Martha Coakley answered Globe questions on Deval Patrick and the management of state government.
What has been Deval Patrick’s biggest accomplishment as governor?
Governor Patrick came into office, as I did, as Massachusetts was being hit by a global economic recession, and his strategic investments in education, innovation, and infrastructure helped Massachusetts weather that recession and recover stronger than before. Today, Massachusetts has more jobs than ever before, our unemployment rate is below the national average, and we lead the nation in student achievement, health care coverage, clean energy, life sciences, biotech, veterans’ services, and more, and Governor Patrick deserves a tremendous amount of credit for those achievements.
What has been Deval Patrick’s biggest shortcoming as governor?
I have spent over two decades working to protect children, and I believe the current structure of Department of Children and Families creates an almost impossible mandate for the social workers who must balance keeping families together with the safety of the child. I’ve witnessed this because of my career protecting children, under both Democratic and Republican governors — but it’s something that needs to be changed. That’s why I have proposed creating a separate Child Protection Division within DCF that will be charged with investigating allegations of child abuse with the sole purpose of ensuring the safety of the child.
The Department of Public Health has weathered several controversies in recent years regarding lax oversight of compounding pharmacies, lapses at the state drug lab, and a bumpy rollout of the medical marijuana law. What changes would you make at the Department of Public Health?
We must improve oversight and management protocols, so problems are less likely to go unseen and unpredicted. These agencies must have clear missions, and diverse, experienced, and expert staff. From my work as district attorney and attorney general, I understand the importance of hiring individuals with the appropriate skills and judgment, and holding those individuals accountable.
Several of the recent controversies revealed weaknesses in the state’s record-keeping and technological capabilities. What changes would you make to improve technology throughout state government?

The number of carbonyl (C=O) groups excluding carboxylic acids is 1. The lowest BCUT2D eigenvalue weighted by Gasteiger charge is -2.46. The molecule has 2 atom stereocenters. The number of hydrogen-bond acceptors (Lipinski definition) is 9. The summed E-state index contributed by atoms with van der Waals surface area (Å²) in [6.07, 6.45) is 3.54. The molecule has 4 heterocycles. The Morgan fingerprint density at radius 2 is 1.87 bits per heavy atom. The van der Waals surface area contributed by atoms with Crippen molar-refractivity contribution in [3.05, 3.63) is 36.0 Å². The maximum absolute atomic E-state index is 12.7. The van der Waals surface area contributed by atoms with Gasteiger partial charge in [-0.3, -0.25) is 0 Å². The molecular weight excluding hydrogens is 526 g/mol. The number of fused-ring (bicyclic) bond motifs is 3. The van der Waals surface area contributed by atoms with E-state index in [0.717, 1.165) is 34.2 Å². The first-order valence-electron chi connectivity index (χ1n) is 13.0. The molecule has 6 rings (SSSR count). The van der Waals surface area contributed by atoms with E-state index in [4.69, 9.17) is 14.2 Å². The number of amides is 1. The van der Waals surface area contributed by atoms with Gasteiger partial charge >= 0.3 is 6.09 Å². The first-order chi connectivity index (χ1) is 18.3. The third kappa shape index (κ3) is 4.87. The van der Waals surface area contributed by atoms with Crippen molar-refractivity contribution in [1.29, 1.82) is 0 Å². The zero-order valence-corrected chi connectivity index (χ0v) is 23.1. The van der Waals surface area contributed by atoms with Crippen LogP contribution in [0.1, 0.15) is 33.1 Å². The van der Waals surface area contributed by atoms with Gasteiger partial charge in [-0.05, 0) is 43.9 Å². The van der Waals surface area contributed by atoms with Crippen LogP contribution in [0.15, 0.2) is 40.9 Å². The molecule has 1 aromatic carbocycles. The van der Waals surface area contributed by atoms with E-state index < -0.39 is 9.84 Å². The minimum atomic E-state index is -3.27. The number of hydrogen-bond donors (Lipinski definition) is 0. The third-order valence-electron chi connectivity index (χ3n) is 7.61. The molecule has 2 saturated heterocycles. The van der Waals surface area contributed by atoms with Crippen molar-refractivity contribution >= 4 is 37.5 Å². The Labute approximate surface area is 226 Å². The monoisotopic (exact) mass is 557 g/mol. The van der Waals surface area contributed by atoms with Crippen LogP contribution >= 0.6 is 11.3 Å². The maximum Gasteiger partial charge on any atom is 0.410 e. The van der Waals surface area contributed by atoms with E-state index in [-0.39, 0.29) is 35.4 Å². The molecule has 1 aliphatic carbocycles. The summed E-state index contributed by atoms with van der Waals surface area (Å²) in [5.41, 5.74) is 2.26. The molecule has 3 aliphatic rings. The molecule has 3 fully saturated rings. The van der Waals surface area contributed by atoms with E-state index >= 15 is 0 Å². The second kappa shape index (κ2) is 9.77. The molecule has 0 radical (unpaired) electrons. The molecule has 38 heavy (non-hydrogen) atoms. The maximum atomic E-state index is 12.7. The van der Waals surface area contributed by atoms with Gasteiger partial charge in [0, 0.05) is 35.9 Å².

Massachusetts is a global hub for innovation, and state government should be reflective of that. When I came in as AG, one of my first priorities was to upgrade the attorney general’s office’s IT systems, start a cybercrime unit, and work with the private sector to bring the office’s IT capabilities and expertise in line with that of the private sector’s. We need to expand that to all of state government, we must dramatically upgrade the Commonwealth’s technology and IT capabilities to be both more responsive to citizens and make government more efficient.
The DPH controversies also revealed a breakdown in communication among various divisions of the massive agency and a lack of transparency in the way the department operates. How would you address this?
I believe we must sharpen and focus the mission of our agencies — especially when dealing with our most vulnerable children and public health — to increase communication and ensure that no agency works in a silo. Our agencies that provide services for our families must work together so that no one is being left behind and we are putting the real people impacted by these services first.
The commissioner of the Department of Children and Families resigned earlier this year after the agency lost track of a young boy who was later found dead. What changes need to be made at the Department of Children and Families to better protect vulnerable children?
I have spent over two decades working to protect children, and I believe the current structure of DCF creates an almost impossible mandate for the social workers who must balance keeping families together with the safety of the child. That’s why I have proposed creating a separate Child Protection Division within DCF that will be charged with investigating allegations of child abuse with the sole purpose of ensuring the safety of the child.
The commissioner of the Department of Correction resigned earlier this year after reports surfaced that a patient had died in restraints at Bridgewater State Hospital, a prison for the mentally ill. What must be done to improve psychiatric services within the Department of Correction?
The mental and behavioral health system in Massachusetts is broken, and I have proposed a comprehensive plan to increase access to mental and behavioral health services and reduce the stigma associated with mental illness. My plan will empower those struggling with mental illness and other behavioral health problems, support families, and build capacity, so that person-centered, recovery-oriented services are available to everyone in Massachusetts in need. Part of my plan will create a separate mental health facility to evaluate and treat mentally ill people charged with a crime, instead of the current system which commits them to Bridgewater State Hospital. I also believe that we must keep Taunton State Hospital open because right now we need more beds, not less.